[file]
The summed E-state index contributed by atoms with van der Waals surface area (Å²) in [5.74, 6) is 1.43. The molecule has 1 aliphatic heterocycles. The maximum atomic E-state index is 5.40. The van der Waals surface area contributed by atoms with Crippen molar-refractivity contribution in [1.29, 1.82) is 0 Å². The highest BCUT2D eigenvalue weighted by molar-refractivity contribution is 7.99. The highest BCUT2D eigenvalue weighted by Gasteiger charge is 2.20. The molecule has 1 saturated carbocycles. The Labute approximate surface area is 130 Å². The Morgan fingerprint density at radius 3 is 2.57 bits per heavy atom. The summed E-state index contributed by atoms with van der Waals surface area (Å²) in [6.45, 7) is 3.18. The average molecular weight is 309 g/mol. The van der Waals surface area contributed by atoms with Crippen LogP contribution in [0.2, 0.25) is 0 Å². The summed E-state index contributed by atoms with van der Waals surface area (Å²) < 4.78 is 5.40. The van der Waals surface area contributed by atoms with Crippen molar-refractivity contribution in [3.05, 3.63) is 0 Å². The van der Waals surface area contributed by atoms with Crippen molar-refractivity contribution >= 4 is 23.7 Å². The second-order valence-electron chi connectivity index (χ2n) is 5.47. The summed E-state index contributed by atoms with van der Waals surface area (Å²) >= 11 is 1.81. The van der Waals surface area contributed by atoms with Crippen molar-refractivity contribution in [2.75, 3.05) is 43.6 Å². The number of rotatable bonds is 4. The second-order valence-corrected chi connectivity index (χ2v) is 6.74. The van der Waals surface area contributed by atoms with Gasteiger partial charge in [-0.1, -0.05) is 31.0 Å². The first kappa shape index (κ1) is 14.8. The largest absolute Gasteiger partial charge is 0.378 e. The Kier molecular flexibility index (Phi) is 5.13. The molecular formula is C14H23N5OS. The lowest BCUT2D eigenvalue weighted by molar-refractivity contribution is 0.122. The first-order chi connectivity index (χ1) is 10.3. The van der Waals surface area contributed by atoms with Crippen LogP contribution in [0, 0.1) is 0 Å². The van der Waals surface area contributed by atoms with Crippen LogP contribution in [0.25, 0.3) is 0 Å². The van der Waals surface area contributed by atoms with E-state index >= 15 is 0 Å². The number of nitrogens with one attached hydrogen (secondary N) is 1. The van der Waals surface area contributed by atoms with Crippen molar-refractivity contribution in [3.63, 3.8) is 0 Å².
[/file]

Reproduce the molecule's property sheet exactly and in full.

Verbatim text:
The summed E-state index contributed by atoms with van der Waals surface area (Å²) in [5.74, 6) is 1.43. The molecule has 1 aliphatic heterocycles. The maximum atomic E-state index is 5.40. The van der Waals surface area contributed by atoms with Crippen molar-refractivity contribution in [1.29, 1.82) is 0 Å². The highest BCUT2D eigenvalue weighted by molar-refractivity contribution is 7.99. The highest BCUT2D eigenvalue weighted by Gasteiger charge is 2.20. The molecule has 1 saturated carbocycles. The Labute approximate surface area is 130 Å². The Morgan fingerprint density at radius 3 is 2.57 bits per heavy atom. The summed E-state index contributed by atoms with van der Waals surface area (Å²) in [6.45, 7) is 3.18. The average molecular weight is 309 g/mol. The van der Waals surface area contributed by atoms with Crippen LogP contribution in [0.2, 0.25) is 0 Å². The summed E-state index contributed by atoms with van der Waals surface area (Å²) < 4.78 is 5.40. The van der Waals surface area contributed by atoms with Crippen molar-refractivity contribution in [3.05, 3.63) is 0 Å². The van der Waals surface area contributed by atoms with Crippen molar-refractivity contribution >= 4 is 23.7 Å². The second-order valence-electron chi connectivity index (χ2n) is 5.47. The summed E-state index contributed by atoms with van der Waals surface area (Å²) >= 11 is 1.81. The van der Waals surface area contributed by atoms with Crippen molar-refractivity contribution in [2.75, 3.05) is 43.6 Å². The number of rotatable bonds is 4. The second-order valence-corrected chi connectivity index (χ2v) is 6.74. The van der Waals surface area contributed by atoms with Gasteiger partial charge in [-0.1, -0.05) is 31.0 Å². The first kappa shape index (κ1) is 14.8. The largest absolute Gasteiger partial charge is 0.378 e. The Kier molecular flexibility index (Phi) is 5.13. The molecular formula is C14H23N5OS. The lowest BCUT2D eigenvalue weighted by molar-refractivity contribution is 0.122. The first-order chi connectivity index (χ1) is 10.3. The van der Waals surface area contributed by atoms with Crippen LogP contribution in [0, 0.1) is 0 Å². The van der Waals surface area contributed by atoms with Crippen LogP contribution in [0.25, 0.3) is 0 Å². The van der Waals surface area contributed by atoms with E-state index >= 15 is 0 Å². The number of nitrogens with one attached hydrogen (secondary N) is 1. The van der Waals surface area contributed by atoms with Crippen molar-refractivity contribution in [3.63, 3.8) is 0 Å².